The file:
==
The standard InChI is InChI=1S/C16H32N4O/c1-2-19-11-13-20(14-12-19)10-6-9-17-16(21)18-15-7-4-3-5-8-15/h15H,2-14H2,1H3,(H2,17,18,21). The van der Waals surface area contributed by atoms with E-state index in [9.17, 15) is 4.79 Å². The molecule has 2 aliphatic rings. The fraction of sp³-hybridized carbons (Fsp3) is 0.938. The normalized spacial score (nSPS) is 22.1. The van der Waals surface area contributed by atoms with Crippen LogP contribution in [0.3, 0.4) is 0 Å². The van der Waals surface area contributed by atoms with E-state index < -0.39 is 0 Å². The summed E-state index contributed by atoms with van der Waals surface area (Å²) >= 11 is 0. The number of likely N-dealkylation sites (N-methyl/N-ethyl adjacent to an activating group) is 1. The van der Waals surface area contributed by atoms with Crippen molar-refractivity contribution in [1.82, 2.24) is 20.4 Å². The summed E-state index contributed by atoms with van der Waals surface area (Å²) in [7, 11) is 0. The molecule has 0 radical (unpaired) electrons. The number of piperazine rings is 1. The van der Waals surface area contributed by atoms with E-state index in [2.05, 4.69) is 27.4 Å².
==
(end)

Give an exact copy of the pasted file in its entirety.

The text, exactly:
The standard InChI is InChI=1S/C16H32N4O/c1-2-19-11-13-20(14-12-19)10-6-9-17-16(21)18-15-7-4-3-5-8-15/h15H,2-14H2,1H3,(H2,17,18,21). The van der Waals surface area contributed by atoms with E-state index in [9.17, 15) is 4.79 Å². The molecule has 2 aliphatic rings. The fraction of sp³-hybridized carbons (Fsp3) is 0.938. The normalized spacial score (nSPS) is 22.1. The van der Waals surface area contributed by atoms with Crippen LogP contribution in [0.3, 0.4) is 0 Å². The van der Waals surface area contributed by atoms with E-state index < -0.39 is 0 Å². The summed E-state index contributed by atoms with van der Waals surface area (Å²) >= 11 is 0. The number of likely N-dealkylation sites (N-methyl/N-ethyl adjacent to an activating group) is 1. The van der Waals surface area contributed by atoms with Crippen molar-refractivity contribution in [1.82, 2.24) is 20.4 Å². The summed E-state index contributed by atoms with van der Waals surface area (Å²) in [7, 11) is 0. The molecule has 0 radical (unpaired) electrons. The number of piperazine rings is 1. The van der Waals surface area contributed by atoms with E-state index in [2.05, 4.69) is 27.4 Å².